BBC World News changes positioning to boost preference

BBC World News is taking on a new brand positioning backed by its biggest ever international marketing campaign to boost preference for the channel and BBC.com website in territories where local news providers tend to be the first choice.

The brand is “evolving” its positioning from “Never Stop Asking” to “Live the Story”, which better reflects the “passion and engagement” the channel has with the stories it covers as well as the impact they have on its journalists who sometimes put themselves in danger to gather their scoops, BBC Global News sales and marketing director Chris Davies told Marketing Week.

The evolution will be backed with BBC World News’ “most significant marketing campaign” in terms of reach and spend, which will run on TV, press, online, radio out of home and experiential. It was created by RKCR/Y&R and MEC handled the media planning and buying.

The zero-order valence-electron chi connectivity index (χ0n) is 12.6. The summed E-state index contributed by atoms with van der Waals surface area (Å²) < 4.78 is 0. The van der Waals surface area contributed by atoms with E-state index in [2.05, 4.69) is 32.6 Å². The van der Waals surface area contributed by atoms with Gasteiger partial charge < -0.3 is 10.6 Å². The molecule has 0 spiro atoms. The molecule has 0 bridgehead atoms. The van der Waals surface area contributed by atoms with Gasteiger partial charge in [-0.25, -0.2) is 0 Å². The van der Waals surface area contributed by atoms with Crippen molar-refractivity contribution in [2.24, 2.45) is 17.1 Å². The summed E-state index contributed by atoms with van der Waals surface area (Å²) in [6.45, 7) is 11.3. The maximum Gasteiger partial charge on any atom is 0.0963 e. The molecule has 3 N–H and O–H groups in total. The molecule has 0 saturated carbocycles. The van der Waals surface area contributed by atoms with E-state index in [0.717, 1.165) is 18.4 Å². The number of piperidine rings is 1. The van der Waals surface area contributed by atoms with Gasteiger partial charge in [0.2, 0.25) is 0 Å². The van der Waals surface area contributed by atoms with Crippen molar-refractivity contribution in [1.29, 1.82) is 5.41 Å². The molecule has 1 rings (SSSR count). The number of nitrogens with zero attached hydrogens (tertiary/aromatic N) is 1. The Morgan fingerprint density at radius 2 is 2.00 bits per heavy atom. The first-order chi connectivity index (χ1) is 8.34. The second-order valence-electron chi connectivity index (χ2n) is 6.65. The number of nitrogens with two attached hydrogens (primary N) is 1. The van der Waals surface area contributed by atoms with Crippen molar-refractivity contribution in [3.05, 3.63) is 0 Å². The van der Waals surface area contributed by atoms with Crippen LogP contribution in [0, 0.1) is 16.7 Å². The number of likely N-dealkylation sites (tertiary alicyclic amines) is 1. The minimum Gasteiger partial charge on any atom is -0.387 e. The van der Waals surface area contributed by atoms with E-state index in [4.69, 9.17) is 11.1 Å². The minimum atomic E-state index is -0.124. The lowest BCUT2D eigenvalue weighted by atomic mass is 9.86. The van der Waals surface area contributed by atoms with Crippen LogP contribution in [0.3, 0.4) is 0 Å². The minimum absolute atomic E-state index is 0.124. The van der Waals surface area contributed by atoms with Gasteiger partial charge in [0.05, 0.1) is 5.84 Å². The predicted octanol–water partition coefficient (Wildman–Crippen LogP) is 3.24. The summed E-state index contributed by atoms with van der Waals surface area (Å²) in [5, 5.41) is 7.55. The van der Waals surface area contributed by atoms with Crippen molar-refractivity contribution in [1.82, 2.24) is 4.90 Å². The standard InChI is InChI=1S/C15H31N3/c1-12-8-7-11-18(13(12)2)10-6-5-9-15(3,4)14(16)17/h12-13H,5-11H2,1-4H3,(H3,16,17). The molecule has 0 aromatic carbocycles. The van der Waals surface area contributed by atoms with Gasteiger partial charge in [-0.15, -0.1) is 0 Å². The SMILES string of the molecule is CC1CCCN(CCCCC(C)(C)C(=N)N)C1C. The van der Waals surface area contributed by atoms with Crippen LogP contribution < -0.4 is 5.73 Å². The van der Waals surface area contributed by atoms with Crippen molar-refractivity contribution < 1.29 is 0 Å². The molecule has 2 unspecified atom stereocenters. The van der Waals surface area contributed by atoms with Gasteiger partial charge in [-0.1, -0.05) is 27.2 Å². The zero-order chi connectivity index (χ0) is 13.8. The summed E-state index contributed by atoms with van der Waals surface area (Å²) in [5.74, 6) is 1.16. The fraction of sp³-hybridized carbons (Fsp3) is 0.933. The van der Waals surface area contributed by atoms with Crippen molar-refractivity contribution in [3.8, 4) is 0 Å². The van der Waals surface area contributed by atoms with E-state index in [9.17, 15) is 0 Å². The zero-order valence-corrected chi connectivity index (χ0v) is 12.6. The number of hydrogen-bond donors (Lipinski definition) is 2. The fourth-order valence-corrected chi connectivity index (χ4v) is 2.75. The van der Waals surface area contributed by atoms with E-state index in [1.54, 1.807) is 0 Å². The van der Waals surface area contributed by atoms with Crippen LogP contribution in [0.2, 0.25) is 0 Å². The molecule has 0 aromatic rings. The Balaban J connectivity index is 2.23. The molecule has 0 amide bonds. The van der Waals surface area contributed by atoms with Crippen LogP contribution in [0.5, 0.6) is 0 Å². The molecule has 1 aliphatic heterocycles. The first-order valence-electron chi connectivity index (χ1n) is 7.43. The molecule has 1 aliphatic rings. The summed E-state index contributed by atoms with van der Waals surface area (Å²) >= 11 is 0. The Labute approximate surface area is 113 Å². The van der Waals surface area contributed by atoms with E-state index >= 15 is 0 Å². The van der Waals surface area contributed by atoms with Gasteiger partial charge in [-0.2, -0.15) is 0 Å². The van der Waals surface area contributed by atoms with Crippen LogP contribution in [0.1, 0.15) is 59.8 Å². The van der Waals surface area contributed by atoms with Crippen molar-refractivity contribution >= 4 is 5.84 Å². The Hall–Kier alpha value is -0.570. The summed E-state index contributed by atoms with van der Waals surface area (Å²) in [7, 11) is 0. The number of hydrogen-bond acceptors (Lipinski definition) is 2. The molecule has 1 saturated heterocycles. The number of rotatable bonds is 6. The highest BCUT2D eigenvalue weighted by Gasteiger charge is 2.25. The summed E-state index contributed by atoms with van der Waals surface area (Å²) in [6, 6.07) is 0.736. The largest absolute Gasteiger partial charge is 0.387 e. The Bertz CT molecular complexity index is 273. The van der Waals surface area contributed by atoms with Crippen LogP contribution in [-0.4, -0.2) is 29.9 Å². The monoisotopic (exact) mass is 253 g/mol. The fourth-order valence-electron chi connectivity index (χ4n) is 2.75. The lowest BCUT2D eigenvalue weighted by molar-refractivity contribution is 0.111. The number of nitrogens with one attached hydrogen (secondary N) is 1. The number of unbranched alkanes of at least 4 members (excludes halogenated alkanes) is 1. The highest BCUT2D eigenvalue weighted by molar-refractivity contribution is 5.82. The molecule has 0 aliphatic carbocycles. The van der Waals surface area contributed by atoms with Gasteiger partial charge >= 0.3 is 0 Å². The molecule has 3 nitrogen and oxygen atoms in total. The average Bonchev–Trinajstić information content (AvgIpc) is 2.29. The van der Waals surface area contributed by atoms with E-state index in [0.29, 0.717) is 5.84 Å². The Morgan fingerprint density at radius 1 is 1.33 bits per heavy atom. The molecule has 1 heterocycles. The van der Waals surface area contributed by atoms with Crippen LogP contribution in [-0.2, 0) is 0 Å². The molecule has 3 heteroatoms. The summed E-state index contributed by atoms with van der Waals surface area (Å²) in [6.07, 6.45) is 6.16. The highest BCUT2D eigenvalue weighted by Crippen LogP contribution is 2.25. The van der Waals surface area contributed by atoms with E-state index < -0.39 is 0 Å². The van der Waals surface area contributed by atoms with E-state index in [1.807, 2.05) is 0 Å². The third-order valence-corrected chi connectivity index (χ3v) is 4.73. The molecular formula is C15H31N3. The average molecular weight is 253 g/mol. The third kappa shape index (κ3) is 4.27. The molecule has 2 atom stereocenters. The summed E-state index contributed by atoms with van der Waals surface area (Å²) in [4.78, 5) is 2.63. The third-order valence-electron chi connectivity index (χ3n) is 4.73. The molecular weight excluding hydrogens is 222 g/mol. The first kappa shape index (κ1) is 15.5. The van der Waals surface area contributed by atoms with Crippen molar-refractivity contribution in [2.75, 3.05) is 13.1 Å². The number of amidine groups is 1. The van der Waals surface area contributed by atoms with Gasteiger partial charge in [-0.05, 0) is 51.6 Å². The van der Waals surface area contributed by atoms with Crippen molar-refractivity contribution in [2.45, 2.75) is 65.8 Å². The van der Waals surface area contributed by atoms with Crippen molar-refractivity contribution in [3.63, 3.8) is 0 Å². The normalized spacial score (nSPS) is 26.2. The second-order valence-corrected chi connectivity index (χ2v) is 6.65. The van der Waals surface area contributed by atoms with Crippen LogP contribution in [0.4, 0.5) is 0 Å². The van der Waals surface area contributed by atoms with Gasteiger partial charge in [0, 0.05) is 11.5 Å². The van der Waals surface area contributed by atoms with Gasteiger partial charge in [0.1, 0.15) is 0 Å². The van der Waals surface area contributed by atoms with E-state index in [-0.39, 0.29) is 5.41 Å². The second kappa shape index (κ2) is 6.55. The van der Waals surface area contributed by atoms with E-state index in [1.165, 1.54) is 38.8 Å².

The campaign, which launches tomorrow (14 March), will have a prominent presence in Germany, Singapore and Hong Kong – territories Davies says have a high consumption of news and are competitive market places. Activity will also span other European markets and the US.

Davies says the brand chose to launch the campaign now to represent the “confident new face” of BBC News, which has recently moved to a new studio and office space in London W1 and taken on board a fresh lineup of presenters including Jon Sopel and Yalda Hakim.

He adds: “We want to get people to consume news more regularly and spend longer with us, moving them further up the pyramid to more engaged user levels. The BBC brand is not in its home market outside the UK so we have a job to do with an international audience to tell them why they should choose us over their local news provider.”

Recommended

Data-Poduct-2013

Government mulls data targeting alternatives

Seb Joseph

The Government is exploring alternatives to brands using consumers’ personal details to hone their online marketing, including the possibility of using data pseudonyms, according to the European Commission’s director general for communications, content and technology Robert Madelin.

Comments

    Leave a comment